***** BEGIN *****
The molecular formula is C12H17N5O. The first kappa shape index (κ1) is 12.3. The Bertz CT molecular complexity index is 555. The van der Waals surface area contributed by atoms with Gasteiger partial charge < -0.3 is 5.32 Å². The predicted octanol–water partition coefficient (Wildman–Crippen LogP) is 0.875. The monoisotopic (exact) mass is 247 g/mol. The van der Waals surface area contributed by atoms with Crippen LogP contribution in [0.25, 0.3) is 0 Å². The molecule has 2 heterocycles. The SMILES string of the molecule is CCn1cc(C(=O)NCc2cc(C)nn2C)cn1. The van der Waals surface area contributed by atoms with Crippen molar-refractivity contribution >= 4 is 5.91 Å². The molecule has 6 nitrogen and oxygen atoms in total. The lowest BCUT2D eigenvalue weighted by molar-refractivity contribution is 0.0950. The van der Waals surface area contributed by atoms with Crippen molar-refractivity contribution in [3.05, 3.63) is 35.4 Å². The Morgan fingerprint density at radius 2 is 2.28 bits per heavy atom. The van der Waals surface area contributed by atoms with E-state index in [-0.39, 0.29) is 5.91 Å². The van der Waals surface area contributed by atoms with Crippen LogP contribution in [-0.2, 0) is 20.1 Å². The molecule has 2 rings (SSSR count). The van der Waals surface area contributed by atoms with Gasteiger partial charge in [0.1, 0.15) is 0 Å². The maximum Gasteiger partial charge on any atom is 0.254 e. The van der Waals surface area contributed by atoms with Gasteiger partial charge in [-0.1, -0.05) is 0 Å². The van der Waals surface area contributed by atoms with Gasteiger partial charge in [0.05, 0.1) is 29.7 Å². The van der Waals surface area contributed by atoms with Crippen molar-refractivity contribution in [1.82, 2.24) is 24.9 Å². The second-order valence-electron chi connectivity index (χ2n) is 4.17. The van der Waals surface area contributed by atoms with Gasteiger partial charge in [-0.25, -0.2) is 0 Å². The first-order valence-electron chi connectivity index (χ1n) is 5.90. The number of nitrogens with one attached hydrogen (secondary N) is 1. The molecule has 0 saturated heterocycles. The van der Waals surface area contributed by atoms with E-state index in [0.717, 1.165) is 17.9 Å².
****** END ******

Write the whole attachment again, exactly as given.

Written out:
The molecular formula is C12H17N5O. The first kappa shape index (κ1) is 12.3. The Bertz CT molecular complexity index is 555. The van der Waals surface area contributed by atoms with Gasteiger partial charge < -0.3 is 5.32 Å². The predicted octanol–water partition coefficient (Wildman–Crippen LogP) is 0.875. The monoisotopic (exact) mass is 247 g/mol. The van der Waals surface area contributed by atoms with Crippen LogP contribution in [0.25, 0.3) is 0 Å². The molecule has 2 heterocycles. The SMILES string of the molecule is CCn1cc(C(=O)NCc2cc(C)nn2C)cn1. The van der Waals surface area contributed by atoms with Crippen molar-refractivity contribution >= 4 is 5.91 Å². The molecule has 6 nitrogen and oxygen atoms in total. The lowest BCUT2D eigenvalue weighted by molar-refractivity contribution is 0.0950. The van der Waals surface area contributed by atoms with Crippen molar-refractivity contribution in [3.05, 3.63) is 35.4 Å². The Morgan fingerprint density at radius 2 is 2.28 bits per heavy atom. The van der Waals surface area contributed by atoms with E-state index in [-0.39, 0.29) is 5.91 Å². The van der Waals surface area contributed by atoms with Crippen LogP contribution in [-0.2, 0) is 20.1 Å². The molecule has 2 rings (SSSR count). The van der Waals surface area contributed by atoms with Gasteiger partial charge in [0.1, 0.15) is 0 Å². The maximum Gasteiger partial charge on any atom is 0.254 e. The van der Waals surface area contributed by atoms with Gasteiger partial charge in [-0.1, -0.05) is 0 Å². The van der Waals surface area contributed by atoms with Gasteiger partial charge in [0.05, 0.1) is 29.7 Å². The van der Waals surface area contributed by atoms with Crippen molar-refractivity contribution in [1.82, 2.24) is 24.9 Å². The second-order valence-electron chi connectivity index (χ2n) is 4.17. The van der Waals surface area contributed by atoms with Gasteiger partial charge in [-0.25, -0.2) is 0 Å². The first-order valence-electron chi connectivity index (χ1n) is 5.90. The number of nitrogens with one attached hydrogen (secondary N) is 1. The molecule has 0 saturated heterocycles. The van der Waals surface area contributed by atoms with E-state index in [0.717, 1.165) is 17.9 Å².